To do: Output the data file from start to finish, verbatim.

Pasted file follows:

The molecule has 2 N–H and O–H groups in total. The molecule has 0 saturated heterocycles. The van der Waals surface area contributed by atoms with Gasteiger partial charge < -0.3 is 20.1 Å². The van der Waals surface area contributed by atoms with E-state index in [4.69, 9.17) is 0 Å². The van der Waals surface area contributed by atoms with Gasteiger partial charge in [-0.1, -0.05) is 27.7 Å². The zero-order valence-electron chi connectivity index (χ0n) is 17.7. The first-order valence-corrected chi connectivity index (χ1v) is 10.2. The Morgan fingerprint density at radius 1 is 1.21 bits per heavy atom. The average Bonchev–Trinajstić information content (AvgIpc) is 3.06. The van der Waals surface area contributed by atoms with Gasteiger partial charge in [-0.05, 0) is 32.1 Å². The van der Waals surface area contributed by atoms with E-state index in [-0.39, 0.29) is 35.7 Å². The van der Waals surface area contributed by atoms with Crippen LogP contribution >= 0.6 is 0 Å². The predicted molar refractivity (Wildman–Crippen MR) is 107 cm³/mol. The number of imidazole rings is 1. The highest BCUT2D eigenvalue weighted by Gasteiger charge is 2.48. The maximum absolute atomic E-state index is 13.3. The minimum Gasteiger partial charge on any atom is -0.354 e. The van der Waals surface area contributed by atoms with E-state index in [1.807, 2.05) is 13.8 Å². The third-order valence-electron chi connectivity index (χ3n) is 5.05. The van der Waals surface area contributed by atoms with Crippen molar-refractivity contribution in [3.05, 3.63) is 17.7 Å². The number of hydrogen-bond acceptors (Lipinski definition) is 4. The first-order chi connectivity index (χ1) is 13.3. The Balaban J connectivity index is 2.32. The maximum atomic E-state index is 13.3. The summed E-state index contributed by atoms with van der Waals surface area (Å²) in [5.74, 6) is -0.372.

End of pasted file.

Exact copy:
The molecule has 2 N–H and O–H groups in total. The molecule has 0 saturated heterocycles. The van der Waals surface area contributed by atoms with Gasteiger partial charge < -0.3 is 20.1 Å². The van der Waals surface area contributed by atoms with E-state index in [4.69, 9.17) is 0 Å². The van der Waals surface area contributed by atoms with Gasteiger partial charge in [-0.1, -0.05) is 27.7 Å². The zero-order valence-electron chi connectivity index (χ0n) is 17.7. The first-order valence-corrected chi connectivity index (χ1v) is 10.2. The Morgan fingerprint density at radius 1 is 1.21 bits per heavy atom. The average Bonchev–Trinajstić information content (AvgIpc) is 3.06. The van der Waals surface area contributed by atoms with Gasteiger partial charge in [-0.05, 0) is 32.1 Å². The van der Waals surface area contributed by atoms with E-state index in [-0.39, 0.29) is 35.7 Å². The van der Waals surface area contributed by atoms with Crippen LogP contribution >= 0.6 is 0 Å². The predicted molar refractivity (Wildman–Crippen MR) is 107 cm³/mol. The number of imidazole rings is 1. The highest BCUT2D eigenvalue weighted by Gasteiger charge is 2.48. The maximum absolute atomic E-state index is 13.3. The minimum Gasteiger partial charge on any atom is -0.354 e. The van der Waals surface area contributed by atoms with E-state index in [1.807, 2.05) is 13.8 Å². The third-order valence-electron chi connectivity index (χ3n) is 5.05. The van der Waals surface area contributed by atoms with Crippen molar-refractivity contribution in [3.05, 3.63) is 17.7 Å². The number of hydrogen-bond acceptors (Lipinski definition) is 4. The first-order chi connectivity index (χ1) is 13.3. The Balaban J connectivity index is 2.32. The maximum atomic E-state index is 13.3. The summed E-state index contributed by atoms with van der Waals surface area (Å²) in [5.74, 6) is -0.372.